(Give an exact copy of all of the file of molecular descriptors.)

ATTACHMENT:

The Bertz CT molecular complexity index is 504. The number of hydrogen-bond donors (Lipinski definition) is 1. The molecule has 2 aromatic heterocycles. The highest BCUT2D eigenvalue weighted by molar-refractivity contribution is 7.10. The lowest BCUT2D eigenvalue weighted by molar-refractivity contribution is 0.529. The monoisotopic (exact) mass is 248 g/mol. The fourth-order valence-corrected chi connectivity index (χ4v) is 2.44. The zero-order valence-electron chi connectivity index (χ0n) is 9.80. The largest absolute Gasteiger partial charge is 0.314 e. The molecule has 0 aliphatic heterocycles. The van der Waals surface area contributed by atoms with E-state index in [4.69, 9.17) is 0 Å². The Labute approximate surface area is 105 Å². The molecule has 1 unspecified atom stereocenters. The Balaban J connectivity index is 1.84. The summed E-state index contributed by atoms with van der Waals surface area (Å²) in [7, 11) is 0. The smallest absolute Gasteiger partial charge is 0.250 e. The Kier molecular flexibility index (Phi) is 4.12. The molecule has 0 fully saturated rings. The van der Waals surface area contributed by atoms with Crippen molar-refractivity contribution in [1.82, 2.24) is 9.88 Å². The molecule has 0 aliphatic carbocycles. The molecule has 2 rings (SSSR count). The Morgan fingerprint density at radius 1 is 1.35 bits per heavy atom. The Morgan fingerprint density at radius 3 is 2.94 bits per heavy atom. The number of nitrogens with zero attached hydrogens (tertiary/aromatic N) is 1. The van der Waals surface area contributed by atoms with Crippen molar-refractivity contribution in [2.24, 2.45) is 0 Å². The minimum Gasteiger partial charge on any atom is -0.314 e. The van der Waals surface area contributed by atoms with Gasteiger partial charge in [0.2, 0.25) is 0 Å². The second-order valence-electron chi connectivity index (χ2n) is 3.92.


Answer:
The Bertz CT molecular complexity index is 504. The number of hydrogen-bond donors (Lipinski definition) is 1. The molecule has 2 aromatic heterocycles. The highest BCUT2D eigenvalue weighted by molar-refractivity contribution is 7.10. The lowest BCUT2D eigenvalue weighted by molar-refractivity contribution is 0.529. The monoisotopic (exact) mass is 248 g/mol. The fourth-order valence-corrected chi connectivity index (χ4v) is 2.44. The zero-order valence-electron chi connectivity index (χ0n) is 9.80. The largest absolute Gasteiger partial charge is 0.314 e. The molecule has 0 aliphatic heterocycles. The van der Waals surface area contributed by atoms with E-state index in [4.69, 9.17) is 0 Å². The Labute approximate surface area is 105 Å². The molecule has 1 unspecified atom stereocenters. The Balaban J connectivity index is 1.84. The summed E-state index contributed by atoms with van der Waals surface area (Å²) in [7, 11) is 0. The smallest absolute Gasteiger partial charge is 0.250 e. The Kier molecular flexibility index (Phi) is 4.12. The molecule has 0 fully saturated rings. The van der Waals surface area contributed by atoms with Crippen molar-refractivity contribution in [1.82, 2.24) is 9.88 Å². The molecule has 0 aliphatic carbocycles. The molecule has 2 rings (SSSR count). The Morgan fingerprint density at radius 1 is 1.35 bits per heavy atom. The Morgan fingerprint density at radius 3 is 2.94 bits per heavy atom. The number of nitrogens with zero attached hydrogens (tertiary/aromatic N) is 1. The van der Waals surface area contributed by atoms with Crippen molar-refractivity contribution in [2.24, 2.45) is 0 Å². The minimum Gasteiger partial charge on any atom is -0.314 e. The van der Waals surface area contributed by atoms with Gasteiger partial charge in [0.2, 0.25) is 0 Å². The second-order valence-electron chi connectivity index (χ2n) is 3.92.